Do you enjoy learning more about a country’s history on your travels? Include some UNESCO sites on your itinerary. It’s a foolproof way to enjoy a rich dose of authentic heritage.
What is UNESCO?
UNESCO is the United Nations Organization for Education, Science and Culture. It was founded in 1945 to make sure that all nations have access to quality education. This includes safeguarding each country’s heritage and diversity. A UNESCO World Heritage site is a place or region that has special cultural or physical importance. It is kept safe and promoted as cultural destination.
Here are a few of our favourite UNESCO sites in Europe:
The whole of Venice (Italy)
Venice was founded in the 5th century and is spread out over 118 tiny islands. It became a notable maritime powerhouse in the 10th century. The entire city is an architectural marvel! Not to mention that there are countless masterpieces by some of the world’s finest artists on show!
Fun Fact! Italy has the most UNESCO sites in Europe. Up to date they have 51. Read more here.
Palace of Versailles (France)
The Palace of Versailles was home to the French Royal court at different times during the 18th and 19th centuries. These days the beautiful buildings and its astonishing gardens is almost a suburb of Paris. Here you can enjoy opulence at its best!
Historic Centre of Prague (Czech Republic)
The historic centre of the Czech capital is not just beautiful in terms of architecture. There are buildings over nine centuries old! Prague also played a big role in the intellectual awakening of Europe. It was home to great minds like Mozart and Kafka.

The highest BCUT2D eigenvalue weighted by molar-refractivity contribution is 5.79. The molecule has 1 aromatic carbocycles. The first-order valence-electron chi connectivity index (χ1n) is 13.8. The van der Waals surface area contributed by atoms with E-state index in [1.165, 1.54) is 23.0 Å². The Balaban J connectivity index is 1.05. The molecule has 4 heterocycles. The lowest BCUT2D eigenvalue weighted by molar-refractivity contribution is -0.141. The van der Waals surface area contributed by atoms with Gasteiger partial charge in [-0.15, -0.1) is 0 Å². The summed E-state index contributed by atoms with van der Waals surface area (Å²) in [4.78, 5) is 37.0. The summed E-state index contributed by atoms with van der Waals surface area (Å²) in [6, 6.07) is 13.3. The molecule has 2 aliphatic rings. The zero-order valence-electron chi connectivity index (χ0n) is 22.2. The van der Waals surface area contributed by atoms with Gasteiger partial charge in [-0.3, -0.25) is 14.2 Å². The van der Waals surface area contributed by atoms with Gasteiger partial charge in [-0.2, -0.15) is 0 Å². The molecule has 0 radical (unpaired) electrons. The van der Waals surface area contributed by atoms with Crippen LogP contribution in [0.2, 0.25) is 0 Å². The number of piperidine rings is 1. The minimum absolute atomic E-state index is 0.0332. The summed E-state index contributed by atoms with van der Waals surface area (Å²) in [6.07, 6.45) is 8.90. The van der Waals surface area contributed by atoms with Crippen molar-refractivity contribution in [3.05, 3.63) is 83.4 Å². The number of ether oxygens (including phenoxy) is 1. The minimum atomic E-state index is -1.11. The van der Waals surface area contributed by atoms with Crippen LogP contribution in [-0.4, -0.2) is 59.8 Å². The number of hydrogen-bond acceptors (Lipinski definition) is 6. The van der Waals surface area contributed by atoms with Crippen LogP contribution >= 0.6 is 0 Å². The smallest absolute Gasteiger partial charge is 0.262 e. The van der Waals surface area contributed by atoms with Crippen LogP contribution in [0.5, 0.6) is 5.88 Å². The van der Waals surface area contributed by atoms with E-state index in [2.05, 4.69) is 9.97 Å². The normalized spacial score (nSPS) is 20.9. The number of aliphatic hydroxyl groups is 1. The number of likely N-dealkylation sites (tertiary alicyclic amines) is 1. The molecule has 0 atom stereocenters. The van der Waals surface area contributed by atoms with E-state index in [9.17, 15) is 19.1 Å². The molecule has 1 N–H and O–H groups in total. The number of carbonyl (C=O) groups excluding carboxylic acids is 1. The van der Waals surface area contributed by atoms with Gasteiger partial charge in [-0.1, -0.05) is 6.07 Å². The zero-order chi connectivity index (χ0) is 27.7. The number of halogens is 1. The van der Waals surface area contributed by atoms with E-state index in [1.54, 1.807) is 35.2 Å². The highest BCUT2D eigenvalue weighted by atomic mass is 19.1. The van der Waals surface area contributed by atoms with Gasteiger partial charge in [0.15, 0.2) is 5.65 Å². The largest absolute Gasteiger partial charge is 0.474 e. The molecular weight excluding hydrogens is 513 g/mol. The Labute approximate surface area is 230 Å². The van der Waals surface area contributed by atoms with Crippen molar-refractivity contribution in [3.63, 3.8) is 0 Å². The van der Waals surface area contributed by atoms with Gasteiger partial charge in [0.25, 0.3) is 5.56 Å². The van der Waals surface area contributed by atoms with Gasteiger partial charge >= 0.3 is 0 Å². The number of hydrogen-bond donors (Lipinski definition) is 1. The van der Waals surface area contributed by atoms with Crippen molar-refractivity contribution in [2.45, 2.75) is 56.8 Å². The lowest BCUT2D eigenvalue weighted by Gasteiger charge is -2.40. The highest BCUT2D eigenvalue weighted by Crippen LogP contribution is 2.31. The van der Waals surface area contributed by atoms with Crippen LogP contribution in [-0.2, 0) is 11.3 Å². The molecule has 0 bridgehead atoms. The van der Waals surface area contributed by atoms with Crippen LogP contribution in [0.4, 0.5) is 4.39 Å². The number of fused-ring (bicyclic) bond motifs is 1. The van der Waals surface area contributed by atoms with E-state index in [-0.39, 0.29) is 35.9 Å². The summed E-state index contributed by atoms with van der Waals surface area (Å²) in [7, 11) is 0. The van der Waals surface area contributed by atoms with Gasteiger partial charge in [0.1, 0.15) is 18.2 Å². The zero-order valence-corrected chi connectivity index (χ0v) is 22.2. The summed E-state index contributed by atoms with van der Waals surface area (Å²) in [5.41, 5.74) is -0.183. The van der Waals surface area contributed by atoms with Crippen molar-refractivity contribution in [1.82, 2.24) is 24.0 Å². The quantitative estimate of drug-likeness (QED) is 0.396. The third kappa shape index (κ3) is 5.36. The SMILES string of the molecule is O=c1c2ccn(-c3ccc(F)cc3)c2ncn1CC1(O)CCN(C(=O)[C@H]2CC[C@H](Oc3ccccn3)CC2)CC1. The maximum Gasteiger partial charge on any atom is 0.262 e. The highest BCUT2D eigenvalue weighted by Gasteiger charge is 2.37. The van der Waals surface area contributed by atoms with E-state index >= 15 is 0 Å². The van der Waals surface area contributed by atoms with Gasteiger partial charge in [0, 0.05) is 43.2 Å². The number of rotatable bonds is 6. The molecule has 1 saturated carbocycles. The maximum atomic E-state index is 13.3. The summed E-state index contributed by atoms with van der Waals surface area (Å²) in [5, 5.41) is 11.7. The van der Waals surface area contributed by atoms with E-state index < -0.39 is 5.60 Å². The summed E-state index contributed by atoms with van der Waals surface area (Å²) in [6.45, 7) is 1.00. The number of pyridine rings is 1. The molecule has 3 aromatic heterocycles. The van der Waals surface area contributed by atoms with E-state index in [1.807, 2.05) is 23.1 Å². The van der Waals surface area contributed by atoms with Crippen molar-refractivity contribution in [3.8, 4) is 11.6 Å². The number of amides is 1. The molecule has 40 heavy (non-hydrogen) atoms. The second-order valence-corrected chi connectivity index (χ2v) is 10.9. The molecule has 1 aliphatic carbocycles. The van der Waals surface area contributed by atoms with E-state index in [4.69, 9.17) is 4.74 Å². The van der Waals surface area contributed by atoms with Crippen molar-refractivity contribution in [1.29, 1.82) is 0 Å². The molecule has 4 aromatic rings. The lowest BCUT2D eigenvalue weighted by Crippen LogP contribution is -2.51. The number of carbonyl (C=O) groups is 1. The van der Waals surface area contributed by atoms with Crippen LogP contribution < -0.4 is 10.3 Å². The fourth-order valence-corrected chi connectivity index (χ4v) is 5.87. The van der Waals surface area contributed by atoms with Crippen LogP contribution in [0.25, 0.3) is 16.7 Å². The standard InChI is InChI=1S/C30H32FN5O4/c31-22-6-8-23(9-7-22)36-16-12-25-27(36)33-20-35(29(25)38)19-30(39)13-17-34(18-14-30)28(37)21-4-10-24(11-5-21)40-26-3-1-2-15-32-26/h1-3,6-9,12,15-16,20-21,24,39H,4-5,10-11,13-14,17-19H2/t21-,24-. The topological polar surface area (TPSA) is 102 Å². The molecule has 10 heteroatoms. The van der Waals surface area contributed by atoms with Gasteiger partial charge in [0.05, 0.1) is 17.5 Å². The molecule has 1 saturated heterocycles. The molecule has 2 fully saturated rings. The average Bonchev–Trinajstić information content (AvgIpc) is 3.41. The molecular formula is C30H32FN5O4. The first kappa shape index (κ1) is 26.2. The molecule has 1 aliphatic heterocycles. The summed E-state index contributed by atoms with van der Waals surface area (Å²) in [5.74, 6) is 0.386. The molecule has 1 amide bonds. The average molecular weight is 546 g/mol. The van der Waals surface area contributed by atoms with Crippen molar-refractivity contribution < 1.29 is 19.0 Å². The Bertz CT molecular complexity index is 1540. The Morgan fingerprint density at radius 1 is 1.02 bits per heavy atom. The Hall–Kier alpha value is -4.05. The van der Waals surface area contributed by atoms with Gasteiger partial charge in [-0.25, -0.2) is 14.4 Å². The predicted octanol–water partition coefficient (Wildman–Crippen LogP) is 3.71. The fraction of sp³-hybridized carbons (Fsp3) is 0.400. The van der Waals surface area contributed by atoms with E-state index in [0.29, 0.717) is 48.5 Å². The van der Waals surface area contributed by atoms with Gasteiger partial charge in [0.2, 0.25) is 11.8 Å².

Old City of Dubrovnik (Croatia)
Dubrovnik is known as the ‘Pearl of the Adriatic. It was a major sea power on the Mediterranean from 1200s onwards. Many buildings were damaged in an earthquake in 1667 and armed conflict in the 1990s, but there are still many wonders to explore. This includes buildings in the Gothic, Renaissance and Baroque styles.
Pont du Gard (France)
The Pont du Gard is an ancient structure that was built to bring the Roman aqueduct of Nîmes over the Gard River. It is almost 50 meters high and spans three levels. Research suggests it was built between 40 and 60 AD. The architecture and engineering it took to create this marvel was way ahead of its time.
Acropolis, Athens (Greece)
The Acropolis and its monuments celebrate classic arts and critical thought. Construction of this vast icon began in the 5th century BC. This was after Athens overpowered the Persians and established a democracy. Athenian statesman Pericles proposed the project and sculptor Phidias provided inspired guidance. Today it is a reminder of the Greeks’ big contribution to modern culture.
Historic Centre of Oporto (Portugal)
Oporto is the second largest city in Portugal. Built on the hillsides next to Douro river, its history spans 2000 years. There are many ancient monuments to visit, including the Church of Santa Clara. Other iconic sites include the neoclassical Stock Exchange and Romanesque cathedral.
Historic Centre Brugge (Belgium)